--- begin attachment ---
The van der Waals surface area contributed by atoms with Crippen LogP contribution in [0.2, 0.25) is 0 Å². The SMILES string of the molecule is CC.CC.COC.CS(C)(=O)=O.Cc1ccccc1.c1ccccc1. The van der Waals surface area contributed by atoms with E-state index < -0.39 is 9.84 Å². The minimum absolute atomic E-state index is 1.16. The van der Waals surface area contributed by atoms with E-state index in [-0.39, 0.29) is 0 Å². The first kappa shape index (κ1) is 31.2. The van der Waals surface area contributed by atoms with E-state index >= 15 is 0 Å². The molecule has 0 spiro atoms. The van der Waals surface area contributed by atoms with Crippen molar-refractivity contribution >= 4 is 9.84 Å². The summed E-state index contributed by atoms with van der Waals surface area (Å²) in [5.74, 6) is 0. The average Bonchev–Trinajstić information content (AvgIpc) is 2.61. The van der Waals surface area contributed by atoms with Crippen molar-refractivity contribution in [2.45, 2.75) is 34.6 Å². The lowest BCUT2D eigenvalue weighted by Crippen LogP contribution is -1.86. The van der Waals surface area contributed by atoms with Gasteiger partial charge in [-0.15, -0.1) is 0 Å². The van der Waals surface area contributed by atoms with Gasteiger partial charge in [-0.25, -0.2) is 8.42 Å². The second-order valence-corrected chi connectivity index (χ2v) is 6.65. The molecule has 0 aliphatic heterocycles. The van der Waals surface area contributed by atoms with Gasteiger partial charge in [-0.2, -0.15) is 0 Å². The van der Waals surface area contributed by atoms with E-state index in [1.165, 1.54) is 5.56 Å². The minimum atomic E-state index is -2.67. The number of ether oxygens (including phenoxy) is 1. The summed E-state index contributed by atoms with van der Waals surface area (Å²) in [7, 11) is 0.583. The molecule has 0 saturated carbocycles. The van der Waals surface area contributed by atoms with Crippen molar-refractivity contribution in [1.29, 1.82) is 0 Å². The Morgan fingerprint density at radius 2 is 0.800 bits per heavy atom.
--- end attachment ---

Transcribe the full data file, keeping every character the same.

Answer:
The van der Waals surface area contributed by atoms with Crippen LogP contribution in [0.2, 0.25) is 0 Å². The SMILES string of the molecule is CC.CC.COC.CS(C)(=O)=O.Cc1ccccc1.c1ccccc1. The van der Waals surface area contributed by atoms with E-state index < -0.39 is 9.84 Å². The minimum absolute atomic E-state index is 1.16. The van der Waals surface area contributed by atoms with E-state index in [-0.39, 0.29) is 0 Å². The first kappa shape index (κ1) is 31.2. The van der Waals surface area contributed by atoms with E-state index >= 15 is 0 Å². The molecule has 0 spiro atoms. The van der Waals surface area contributed by atoms with Crippen molar-refractivity contribution >= 4 is 9.84 Å². The summed E-state index contributed by atoms with van der Waals surface area (Å²) in [5.74, 6) is 0. The average Bonchev–Trinajstić information content (AvgIpc) is 2.61. The van der Waals surface area contributed by atoms with Crippen molar-refractivity contribution in [2.45, 2.75) is 34.6 Å². The lowest BCUT2D eigenvalue weighted by Crippen LogP contribution is -1.86. The van der Waals surface area contributed by atoms with Gasteiger partial charge in [-0.15, -0.1) is 0 Å². The van der Waals surface area contributed by atoms with Gasteiger partial charge in [-0.25, -0.2) is 8.42 Å². The second-order valence-corrected chi connectivity index (χ2v) is 6.65. The molecule has 0 aliphatic heterocycles. The van der Waals surface area contributed by atoms with Gasteiger partial charge in [-0.2, -0.15) is 0 Å². The van der Waals surface area contributed by atoms with E-state index in [1.165, 1.54) is 5.56 Å². The minimum atomic E-state index is -2.67. The number of ether oxygens (including phenoxy) is 1. The summed E-state index contributed by atoms with van der Waals surface area (Å²) in [7, 11) is 0.583. The molecule has 0 saturated carbocycles. The van der Waals surface area contributed by atoms with Crippen molar-refractivity contribution in [1.29, 1.82) is 0 Å². The Morgan fingerprint density at radius 2 is 0.800 bits per heavy atom.